Cortical power-density changes of different frequency bands in visually guided associative learning: A human eeg-study

András Puszta, Xénia Katona, Balázs Bodosi, Ákos Pertich, Diána Nyujtó, Gábor Braunitzer, Attila Nagy

Research output: Contribution to journalArticle

2 Citations (Scopus)

Abstract

The computer-based Rutgers Acquired Equivalence test (RAET) is a widely used paradigm to test the function of subcortical structures in visual associative learning. The test consists of an acquisition (pair learning) and a test (rule transfer) phase, associated with the function of the basal ganglia and the hippocampi, respectively. Obviously, such a complex task also requires cortical involvement. To investigate the activity of different cortical areas during this test, 64-channel EEG recordings were recorded in 24 healthy volunteers. Fast-Fourier and Morlet wavelet convolution analyses were performed on the recordings. The most robust power changes were observed in the theta (4-7 Hz) and gamma (>30 Hz) frequency bands, in which significant power elevation was observed in the vast majority of the subjects, over the parieto-occipital and temporo-parietal areas during the acquisition phase. The involvement of the frontal areas in the acquisition phase was remarkably weaker. No remarkable cortical power elevations were found in the test phase. In fact, the power of the alpha and beta bands was significantly decreased over the parietooccipital areas. We conclude that the initial acquisition of the image pairs requires strong cortical involvement, but once the pairs have been learned, neither retrieval nor generalization requires strong cortical contribution.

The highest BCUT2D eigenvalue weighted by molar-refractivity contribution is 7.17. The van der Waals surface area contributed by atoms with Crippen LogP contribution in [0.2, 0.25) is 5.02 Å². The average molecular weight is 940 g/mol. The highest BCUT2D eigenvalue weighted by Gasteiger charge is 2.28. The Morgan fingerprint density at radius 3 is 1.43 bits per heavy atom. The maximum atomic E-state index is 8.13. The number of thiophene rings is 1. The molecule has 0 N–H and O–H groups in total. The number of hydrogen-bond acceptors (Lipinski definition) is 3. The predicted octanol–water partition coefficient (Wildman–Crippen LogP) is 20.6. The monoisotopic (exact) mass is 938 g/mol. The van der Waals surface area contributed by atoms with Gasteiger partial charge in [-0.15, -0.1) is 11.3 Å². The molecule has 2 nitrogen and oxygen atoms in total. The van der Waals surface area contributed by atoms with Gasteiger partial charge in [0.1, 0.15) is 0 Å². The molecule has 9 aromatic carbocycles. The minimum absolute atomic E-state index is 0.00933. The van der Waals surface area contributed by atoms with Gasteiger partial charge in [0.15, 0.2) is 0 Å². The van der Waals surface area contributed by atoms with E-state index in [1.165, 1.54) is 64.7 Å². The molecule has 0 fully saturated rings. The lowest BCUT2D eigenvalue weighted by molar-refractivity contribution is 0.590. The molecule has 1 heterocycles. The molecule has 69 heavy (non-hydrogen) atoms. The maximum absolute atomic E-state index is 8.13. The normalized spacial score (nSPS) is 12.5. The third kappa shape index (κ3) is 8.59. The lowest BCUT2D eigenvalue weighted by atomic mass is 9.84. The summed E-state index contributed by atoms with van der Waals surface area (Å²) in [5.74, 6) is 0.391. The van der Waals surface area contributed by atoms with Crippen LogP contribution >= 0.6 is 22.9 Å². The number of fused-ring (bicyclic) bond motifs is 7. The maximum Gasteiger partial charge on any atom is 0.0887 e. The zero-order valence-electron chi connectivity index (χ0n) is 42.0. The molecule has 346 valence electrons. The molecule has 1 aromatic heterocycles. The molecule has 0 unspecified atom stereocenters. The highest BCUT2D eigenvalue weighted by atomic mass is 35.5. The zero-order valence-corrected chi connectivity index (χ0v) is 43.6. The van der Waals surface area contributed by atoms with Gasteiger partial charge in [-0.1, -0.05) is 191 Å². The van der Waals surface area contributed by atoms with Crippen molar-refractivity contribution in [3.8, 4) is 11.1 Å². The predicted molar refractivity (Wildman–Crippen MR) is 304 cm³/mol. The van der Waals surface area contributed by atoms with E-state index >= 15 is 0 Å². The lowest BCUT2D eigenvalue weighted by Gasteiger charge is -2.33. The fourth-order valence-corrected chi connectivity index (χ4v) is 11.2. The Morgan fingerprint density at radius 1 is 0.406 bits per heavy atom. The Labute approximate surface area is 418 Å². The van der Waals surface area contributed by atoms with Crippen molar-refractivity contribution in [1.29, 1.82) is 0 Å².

Original languageEnglish
Article number188
JournalFrontiers in Human Neuroscience
Volume12
DOIs
Publication statusPublished - May 8 2018

Keywords

  • Acquired equivalence
  • Associative learning
  • EEG
  • FFT
  • Time-frequency analysis

ASJC Scopus subject areas

  • Neuropsychology and Physiological Psychology
  • Neurology
  • Psychiatry and Mental health
  • Biological Psychiatry
  • Behavioral Neuroscience

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